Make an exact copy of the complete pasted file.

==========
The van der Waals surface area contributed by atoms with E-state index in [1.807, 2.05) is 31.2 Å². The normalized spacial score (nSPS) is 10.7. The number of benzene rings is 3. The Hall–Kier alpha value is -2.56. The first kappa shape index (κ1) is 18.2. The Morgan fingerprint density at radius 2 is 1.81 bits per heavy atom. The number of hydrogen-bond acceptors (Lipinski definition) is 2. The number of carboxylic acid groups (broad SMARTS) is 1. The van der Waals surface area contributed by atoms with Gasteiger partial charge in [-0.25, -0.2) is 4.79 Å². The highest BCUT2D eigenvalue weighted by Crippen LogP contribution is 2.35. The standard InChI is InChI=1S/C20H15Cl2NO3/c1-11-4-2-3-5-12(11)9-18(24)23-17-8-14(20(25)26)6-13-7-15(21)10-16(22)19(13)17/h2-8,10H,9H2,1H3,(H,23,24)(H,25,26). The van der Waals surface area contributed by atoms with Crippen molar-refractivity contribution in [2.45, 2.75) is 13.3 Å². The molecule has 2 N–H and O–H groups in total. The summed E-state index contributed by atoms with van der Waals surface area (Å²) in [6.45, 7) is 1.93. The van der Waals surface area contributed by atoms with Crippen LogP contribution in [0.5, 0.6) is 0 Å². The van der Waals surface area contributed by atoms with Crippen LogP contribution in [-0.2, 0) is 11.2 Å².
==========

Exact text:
The van der Waals surface area contributed by atoms with E-state index in [1.807, 2.05) is 31.2 Å². The normalized spacial score (nSPS) is 10.7. The number of benzene rings is 3. The Hall–Kier alpha value is -2.56. The first kappa shape index (κ1) is 18.2. The Morgan fingerprint density at radius 2 is 1.81 bits per heavy atom. The number of hydrogen-bond acceptors (Lipinski definition) is 2. The number of carboxylic acid groups (broad SMARTS) is 1. The van der Waals surface area contributed by atoms with Gasteiger partial charge in [-0.25, -0.2) is 4.79 Å². The highest BCUT2D eigenvalue weighted by Crippen LogP contribution is 2.35. The standard InChI is InChI=1S/C20H15Cl2NO3/c1-11-4-2-3-5-12(11)9-18(24)23-17-8-14(20(25)26)6-13-7-15(21)10-16(22)19(13)17/h2-8,10H,9H2,1H3,(H,23,24)(H,25,26). The van der Waals surface area contributed by atoms with Crippen molar-refractivity contribution in [2.45, 2.75) is 13.3 Å². The molecule has 2 N–H and O–H groups in total. The summed E-state index contributed by atoms with van der Waals surface area (Å²) in [6.45, 7) is 1.93. The van der Waals surface area contributed by atoms with Crippen LogP contribution in [0.5, 0.6) is 0 Å². The van der Waals surface area contributed by atoms with Crippen LogP contribution in [-0.2, 0) is 11.2 Å².